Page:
Recording was interrupted as the pair left for a gig in Germany with the Dresden Philharmonic, where they sold copies of the unfinished CD. The cover photo they were using showed Galison and Peyroux with their faces turned toward each other, noses touching. “It was a really sweet time,” says Galison. But near the end of the trip, it became clear something was wrong. Peyroux seemed to Galison to be “racked with regret and remorse.”
“We made love,” Galison recalls, “and afterwards she was weeping and weeping, and I said, 'It seems to me that either you're having feelings for me you don't want to have or you're not having feelings for me you do want to have.'”
At this point Galison had already played a central role in reviving the career of Madeleine Peyroux. The recording marked her first successful return to the studio since Dreamland. Nine months earlier, Peyroux had been living with friends. Now she had more than half a new album recorded, and was regularly performing at gigs where she sold that unfinished CD.
In her deposition, however, Peyroux recalls a contentious relationship. She says Galison didn't “accept the fact that I booked the shows myself . . . and that the shows were advertised under my name, that the audiences were buying tickets in order to see me.” There was also another woman–though Galison says the fling took place while he and Peyroux were officially broken up.
Weeks after that, Peyroux and Galison were romantically involved again, though bickering, when she was driving him in her old Toyota truck north on Sixth Avenue. Peyroux wanted to talk, but Galison insisted on keeping his evening plans. During a heated back-and-forth, Galison's hand knocked the rear-view mirror off Peyroux's truck. This, she maintains, made her fear for her safety.
Another time, Galison was driving with Peyroux to a party in Connecticut. They had another argument, this one over whether Peyroux would perform a song Galison had wanted for the act. “William exploded . . . he went into this state of rage,” according to Peyroux's deposition, and said, “'I'm going to kill us both.'” He accelerated toward a sign on the side of the road, then slammed on the brakes. “I was relieved we didn't have an accident,” Peyroux said.
Galison denies suggestions of abuse or intimidation and disputes Peyroux's account of the trip to Connecticut. “I have never hit a woman in my life,” he says. He agrees that the relationship sometimes tended toward the dramatic, but points his finger in the other direction. “She can be very sweet,” he says of his ex-girlfriend, “and she can also be, I think, the meanest person I've ever met in my life.”
In the spring of 2003, Galison says, while they were recording Got You on My Mind, Peyroux told him she was negotiating a deal with Rounder Records. According to Galison, Peyroux said Rounder didn't want the recording she was making with him to be in stores when the Rounder album came out. Peyroux's contract prohibited her from selling the seven tracks she made with Galison except at live performances.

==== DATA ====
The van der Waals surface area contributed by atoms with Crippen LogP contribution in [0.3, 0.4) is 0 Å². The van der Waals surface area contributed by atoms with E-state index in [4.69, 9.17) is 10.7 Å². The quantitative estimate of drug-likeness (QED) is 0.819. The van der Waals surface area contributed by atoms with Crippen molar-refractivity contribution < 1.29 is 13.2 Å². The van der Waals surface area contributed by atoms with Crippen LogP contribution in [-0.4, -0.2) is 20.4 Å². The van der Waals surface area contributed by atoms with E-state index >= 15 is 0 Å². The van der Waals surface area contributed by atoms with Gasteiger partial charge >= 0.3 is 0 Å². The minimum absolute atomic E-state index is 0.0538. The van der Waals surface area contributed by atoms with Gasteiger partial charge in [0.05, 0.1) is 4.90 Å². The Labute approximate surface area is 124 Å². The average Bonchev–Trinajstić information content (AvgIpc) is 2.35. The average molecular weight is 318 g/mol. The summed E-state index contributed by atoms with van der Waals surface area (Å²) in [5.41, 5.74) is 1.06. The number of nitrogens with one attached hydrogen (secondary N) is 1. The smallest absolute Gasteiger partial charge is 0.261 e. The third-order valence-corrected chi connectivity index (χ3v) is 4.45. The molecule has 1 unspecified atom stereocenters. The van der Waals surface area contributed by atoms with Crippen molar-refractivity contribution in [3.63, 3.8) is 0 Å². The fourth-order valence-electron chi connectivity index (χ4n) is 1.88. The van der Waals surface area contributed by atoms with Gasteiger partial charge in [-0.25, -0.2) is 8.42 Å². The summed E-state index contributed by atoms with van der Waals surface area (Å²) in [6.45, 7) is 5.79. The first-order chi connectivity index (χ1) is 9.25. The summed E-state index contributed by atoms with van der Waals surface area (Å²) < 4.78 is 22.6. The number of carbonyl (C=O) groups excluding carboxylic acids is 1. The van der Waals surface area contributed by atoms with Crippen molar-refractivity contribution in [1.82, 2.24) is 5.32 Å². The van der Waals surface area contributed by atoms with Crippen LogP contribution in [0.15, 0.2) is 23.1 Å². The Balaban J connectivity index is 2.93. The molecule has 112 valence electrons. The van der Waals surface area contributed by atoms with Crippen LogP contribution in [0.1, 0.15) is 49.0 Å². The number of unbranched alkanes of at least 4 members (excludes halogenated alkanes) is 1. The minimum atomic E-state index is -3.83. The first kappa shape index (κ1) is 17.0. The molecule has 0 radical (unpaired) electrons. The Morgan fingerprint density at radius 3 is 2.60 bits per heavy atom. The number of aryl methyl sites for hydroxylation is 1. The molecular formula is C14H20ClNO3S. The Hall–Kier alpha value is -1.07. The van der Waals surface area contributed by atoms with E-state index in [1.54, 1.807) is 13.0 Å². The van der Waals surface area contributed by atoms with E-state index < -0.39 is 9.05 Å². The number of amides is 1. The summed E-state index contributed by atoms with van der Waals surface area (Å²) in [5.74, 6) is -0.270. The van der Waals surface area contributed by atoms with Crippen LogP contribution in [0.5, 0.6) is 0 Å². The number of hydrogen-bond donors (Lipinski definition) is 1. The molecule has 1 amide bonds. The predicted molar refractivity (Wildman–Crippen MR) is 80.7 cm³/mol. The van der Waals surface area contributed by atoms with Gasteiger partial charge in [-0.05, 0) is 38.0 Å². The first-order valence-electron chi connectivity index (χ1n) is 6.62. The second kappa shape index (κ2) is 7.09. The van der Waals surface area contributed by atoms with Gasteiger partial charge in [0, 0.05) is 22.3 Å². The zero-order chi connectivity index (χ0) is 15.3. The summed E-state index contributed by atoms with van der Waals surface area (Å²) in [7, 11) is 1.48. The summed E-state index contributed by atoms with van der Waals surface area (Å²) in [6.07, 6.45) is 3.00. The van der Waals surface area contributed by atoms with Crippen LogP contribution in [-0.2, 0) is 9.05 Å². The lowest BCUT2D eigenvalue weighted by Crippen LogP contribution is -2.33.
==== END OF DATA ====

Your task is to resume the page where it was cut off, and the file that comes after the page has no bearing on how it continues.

Galison says he offered to pull the joint album from stores once the Rounder record came out, so long as Peyroux toured in support of it until then. It was not to be. That summer Peyroux asked Galison not to take part in a gig they were supposed to play, and disagreements arose over payment for the cancellation. Galison found himself talking as much, if not more, to Peyroux's lawyer as to Peyroux. Later that year Galison's own lawyer informed Peyroux that Got You on My Mind –the seven tracks Peyroux had recorded with Galison, plus four of his own–was being released.
The response was swift and hostile. Peyroux's lawyer, Jeffrey Greenberg, called the recording merely a demo. He threatened legal action against Galison and any retailer or distributor who sold it. Greenberg also wrote, “We have obtained, directly and from Ms. Peyroux, evidence of numerous incidents of physically and verbally abusive behavior by Mr. Galison against Ms. Peyroux.”
Soon after that, Galison's distributor, citing Greenberg's threat to sue, refused to handle Got You on My Mind. Galison returned fire, suing Peyroux, her lawyer, and Rounder for tortious interference, and Peyroux and her lawyer for libel. Rounder has been dismissed twice from the case, though Galison is free to renew his complaint against the record company, which he says he plans to do. Rounder won't comment.
“I'm going to make these people pay, and I'm not talking about Madeleine, but Rounder and Greenberg,” Galison says. “I'm going to make them pay me for the money they lost me and for the time that they lost me, and hopefully make them pay for the real damages that they caused me, and that includes putting me into a major depression. Even though I was on Prozac when this whole thing went down, I had to increase my dose. I was in bad shape.”
At one point, Peyroux hoped Rounder would buy and release the tracks she made with Galison. But Got You on My Mind is doing okay on its own, receiving positive reviews, and selling relatively well despite its limited availability. Its not-as-hip song selection and playful instrumentals offer a sunny contrast to the dark clouds of Careless Love, itself an important album that marks a significant advance in Peyroux's career.
There's no telling how well Got You on My Mind might have sold had Peyroux finished the album and toured behind it. After all, it was the first Madeleine Peyroux album in almost eight years.